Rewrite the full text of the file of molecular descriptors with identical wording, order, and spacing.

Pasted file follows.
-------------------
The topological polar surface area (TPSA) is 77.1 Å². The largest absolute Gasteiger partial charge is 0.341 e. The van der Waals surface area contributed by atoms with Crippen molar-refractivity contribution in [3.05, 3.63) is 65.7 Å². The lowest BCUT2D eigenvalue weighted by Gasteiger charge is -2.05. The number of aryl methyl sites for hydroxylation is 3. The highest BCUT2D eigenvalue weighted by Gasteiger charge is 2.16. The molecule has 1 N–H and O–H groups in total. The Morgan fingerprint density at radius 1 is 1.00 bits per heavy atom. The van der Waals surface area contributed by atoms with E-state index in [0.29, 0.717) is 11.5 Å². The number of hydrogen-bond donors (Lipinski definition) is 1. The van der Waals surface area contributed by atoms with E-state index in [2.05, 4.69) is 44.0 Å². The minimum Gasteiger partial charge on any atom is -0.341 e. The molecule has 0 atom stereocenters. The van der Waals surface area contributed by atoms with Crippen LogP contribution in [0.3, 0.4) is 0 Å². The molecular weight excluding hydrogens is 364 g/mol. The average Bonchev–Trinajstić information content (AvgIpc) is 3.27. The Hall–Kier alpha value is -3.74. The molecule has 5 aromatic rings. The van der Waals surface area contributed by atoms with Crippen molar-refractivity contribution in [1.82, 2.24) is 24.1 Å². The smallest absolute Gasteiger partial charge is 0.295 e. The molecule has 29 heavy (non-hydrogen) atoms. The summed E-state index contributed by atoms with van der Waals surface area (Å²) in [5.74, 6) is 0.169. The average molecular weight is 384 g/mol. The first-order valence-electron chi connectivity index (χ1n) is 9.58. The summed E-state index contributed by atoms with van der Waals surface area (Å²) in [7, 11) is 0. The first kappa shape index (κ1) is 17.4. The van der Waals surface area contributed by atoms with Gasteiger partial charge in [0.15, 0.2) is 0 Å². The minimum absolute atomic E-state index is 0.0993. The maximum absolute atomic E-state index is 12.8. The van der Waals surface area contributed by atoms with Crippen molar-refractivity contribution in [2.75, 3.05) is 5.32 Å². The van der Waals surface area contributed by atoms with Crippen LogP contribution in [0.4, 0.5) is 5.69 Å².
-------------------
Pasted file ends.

The topological polar surface area (TPSA) is 77.1 Å². The largest absolute Gasteiger partial charge is 0.341 e. The van der Waals surface area contributed by atoms with Crippen molar-refractivity contribution in [3.05, 3.63) is 65.7 Å². The lowest BCUT2D eigenvalue weighted by Gasteiger charge is -2.05. The number of aryl methyl sites for hydroxylation is 3. The highest BCUT2D eigenvalue weighted by Gasteiger charge is 2.16. The molecule has 1 N–H and O–H groups in total. The Morgan fingerprint density at radius 1 is 1.00 bits per heavy atom. The van der Waals surface area contributed by atoms with E-state index in [0.29, 0.717) is 11.5 Å². The number of hydrogen-bond donors (Lipinski definition) is 1. The van der Waals surface area contributed by atoms with E-state index in [2.05, 4.69) is 44.0 Å². The minimum Gasteiger partial charge on any atom is -0.341 e. The molecule has 0 atom stereocenters. The van der Waals surface area contributed by atoms with Crippen LogP contribution in [0.3, 0.4) is 0 Å². The molecular weight excluding hydrogens is 364 g/mol. The average Bonchev–Trinajstić information content (AvgIpc) is 3.27. The Hall–Kier alpha value is -3.74. The molecule has 5 aromatic rings. The van der Waals surface area contributed by atoms with Crippen molar-refractivity contribution in [1.82, 2.24) is 24.1 Å². The smallest absolute Gasteiger partial charge is 0.295 e. The molecule has 29 heavy (non-hydrogen) atoms. The summed E-state index contributed by atoms with van der Waals surface area (Å²) in [5.74, 6) is 0.169. The average molecular weight is 384 g/mol. The first-order valence-electron chi connectivity index (χ1n) is 9.58. The summed E-state index contributed by atoms with van der Waals surface area (Å²) in [7, 11) is 0. The first kappa shape index (κ1) is 17.4. The van der Waals surface area contributed by atoms with Gasteiger partial charge in [0.15, 0.2) is 0 Å². The minimum absolute atomic E-state index is 0.0993. The maximum absolute atomic E-state index is 12.8. The van der Waals surface area contributed by atoms with Crippen molar-refractivity contribution in [2.75, 3.05) is 5.32 Å². The van der Waals surface area contributed by atoms with Crippen LogP contribution in [0.4, 0.5) is 5.69 Å².